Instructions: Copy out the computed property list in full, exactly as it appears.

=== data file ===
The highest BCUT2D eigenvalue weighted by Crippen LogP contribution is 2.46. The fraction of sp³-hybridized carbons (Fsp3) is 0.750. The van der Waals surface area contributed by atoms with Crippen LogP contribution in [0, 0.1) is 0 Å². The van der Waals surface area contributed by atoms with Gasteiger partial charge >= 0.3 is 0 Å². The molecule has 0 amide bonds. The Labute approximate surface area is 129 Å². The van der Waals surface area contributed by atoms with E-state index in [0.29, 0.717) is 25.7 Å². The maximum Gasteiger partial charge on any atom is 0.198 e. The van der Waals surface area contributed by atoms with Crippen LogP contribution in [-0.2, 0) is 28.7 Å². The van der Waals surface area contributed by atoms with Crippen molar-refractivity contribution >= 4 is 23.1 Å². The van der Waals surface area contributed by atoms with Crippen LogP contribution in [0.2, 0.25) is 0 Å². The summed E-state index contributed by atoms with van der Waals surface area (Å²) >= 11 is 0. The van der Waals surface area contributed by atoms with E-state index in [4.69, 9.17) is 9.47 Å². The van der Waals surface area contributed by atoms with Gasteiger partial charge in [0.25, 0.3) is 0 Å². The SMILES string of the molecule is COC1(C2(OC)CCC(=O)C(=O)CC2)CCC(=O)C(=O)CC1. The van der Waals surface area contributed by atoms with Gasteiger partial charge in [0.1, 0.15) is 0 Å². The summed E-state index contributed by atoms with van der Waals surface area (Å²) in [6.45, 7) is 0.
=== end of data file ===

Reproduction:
The highest BCUT2D eigenvalue weighted by Crippen LogP contribution is 2.46. The fraction of sp³-hybridized carbons (Fsp3) is 0.750. The van der Waals surface area contributed by atoms with Crippen LogP contribution in [0, 0.1) is 0 Å². The van der Waals surface area contributed by atoms with Gasteiger partial charge >= 0.3 is 0 Å². The molecule has 0 amide bonds. The Labute approximate surface area is 129 Å². The van der Waals surface area contributed by atoms with E-state index in [0.29, 0.717) is 25.7 Å². The maximum Gasteiger partial charge on any atom is 0.198 e. The van der Waals surface area contributed by atoms with Crippen LogP contribution in [-0.2, 0) is 28.7 Å². The van der Waals surface area contributed by atoms with Crippen molar-refractivity contribution >= 4 is 23.1 Å². The van der Waals surface area contributed by atoms with Crippen LogP contribution in [0.2, 0.25) is 0 Å². The summed E-state index contributed by atoms with van der Waals surface area (Å²) >= 11 is 0. The van der Waals surface area contributed by atoms with E-state index in [4.69, 9.17) is 9.47 Å². The van der Waals surface area contributed by atoms with Gasteiger partial charge in [0.25, 0.3) is 0 Å². The SMILES string of the molecule is COC1(C2(OC)CCC(=O)C(=O)CC2)CCC(=O)C(=O)CC1. The van der Waals surface area contributed by atoms with Gasteiger partial charge in [0.1, 0.15) is 0 Å². The summed E-state index contributed by atoms with van der Waals surface area (Å²) in [6.45, 7) is 0.